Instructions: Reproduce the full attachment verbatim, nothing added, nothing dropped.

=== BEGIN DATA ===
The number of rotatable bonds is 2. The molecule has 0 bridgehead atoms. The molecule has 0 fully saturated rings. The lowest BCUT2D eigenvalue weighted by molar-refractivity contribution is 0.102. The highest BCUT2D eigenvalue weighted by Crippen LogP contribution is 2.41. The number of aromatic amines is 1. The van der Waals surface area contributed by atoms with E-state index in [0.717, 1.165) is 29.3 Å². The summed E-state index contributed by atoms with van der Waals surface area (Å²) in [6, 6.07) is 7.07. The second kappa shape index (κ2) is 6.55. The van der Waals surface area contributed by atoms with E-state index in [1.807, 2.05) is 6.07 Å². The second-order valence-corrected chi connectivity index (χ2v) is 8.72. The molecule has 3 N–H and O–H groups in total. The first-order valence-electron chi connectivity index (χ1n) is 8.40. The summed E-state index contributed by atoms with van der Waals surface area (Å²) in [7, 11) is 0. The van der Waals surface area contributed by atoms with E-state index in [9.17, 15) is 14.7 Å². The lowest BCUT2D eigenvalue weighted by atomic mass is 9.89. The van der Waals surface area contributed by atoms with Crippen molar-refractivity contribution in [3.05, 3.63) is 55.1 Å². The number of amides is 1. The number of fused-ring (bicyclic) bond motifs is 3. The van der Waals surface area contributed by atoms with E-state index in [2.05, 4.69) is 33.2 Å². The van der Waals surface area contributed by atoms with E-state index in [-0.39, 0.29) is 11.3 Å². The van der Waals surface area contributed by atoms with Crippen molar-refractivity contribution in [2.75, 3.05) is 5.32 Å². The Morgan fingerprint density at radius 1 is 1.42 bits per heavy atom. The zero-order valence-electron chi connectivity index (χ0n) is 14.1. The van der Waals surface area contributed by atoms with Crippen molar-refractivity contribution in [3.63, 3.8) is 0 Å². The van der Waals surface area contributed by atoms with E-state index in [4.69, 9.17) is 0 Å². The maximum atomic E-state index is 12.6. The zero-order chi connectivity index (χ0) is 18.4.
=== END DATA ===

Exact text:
The number of rotatable bonds is 2. The molecule has 0 bridgehead atoms. The molecule has 0 fully saturated rings. The lowest BCUT2D eigenvalue weighted by molar-refractivity contribution is 0.102. The highest BCUT2D eigenvalue weighted by Crippen LogP contribution is 2.41. The number of aromatic amines is 1. The van der Waals surface area contributed by atoms with E-state index in [0.717, 1.165) is 29.3 Å². The summed E-state index contributed by atoms with van der Waals surface area (Å²) in [6, 6.07) is 7.07. The second kappa shape index (κ2) is 6.55. The van der Waals surface area contributed by atoms with E-state index in [1.807, 2.05) is 6.07 Å². The second-order valence-corrected chi connectivity index (χ2v) is 8.72. The molecule has 3 N–H and O–H groups in total. The first-order valence-electron chi connectivity index (χ1n) is 8.40. The summed E-state index contributed by atoms with van der Waals surface area (Å²) in [7, 11) is 0. The van der Waals surface area contributed by atoms with E-state index in [9.17, 15) is 14.7 Å². The lowest BCUT2D eigenvalue weighted by atomic mass is 9.89. The van der Waals surface area contributed by atoms with Crippen molar-refractivity contribution in [3.05, 3.63) is 55.1 Å². The number of amides is 1. The number of fused-ring (bicyclic) bond motifs is 3. The van der Waals surface area contributed by atoms with E-state index in [2.05, 4.69) is 33.2 Å². The van der Waals surface area contributed by atoms with E-state index in [-0.39, 0.29) is 11.3 Å². The van der Waals surface area contributed by atoms with Crippen molar-refractivity contribution in [2.75, 3.05) is 5.32 Å². The Morgan fingerprint density at radius 1 is 1.42 bits per heavy atom. The zero-order valence-electron chi connectivity index (χ0n) is 14.1. The van der Waals surface area contributed by atoms with Crippen molar-refractivity contribution in [3.63, 3.8) is 0 Å². The van der Waals surface area contributed by atoms with E-state index in [4.69, 9.17) is 0 Å². The maximum atomic E-state index is 12.6. The zero-order chi connectivity index (χ0) is 18.4.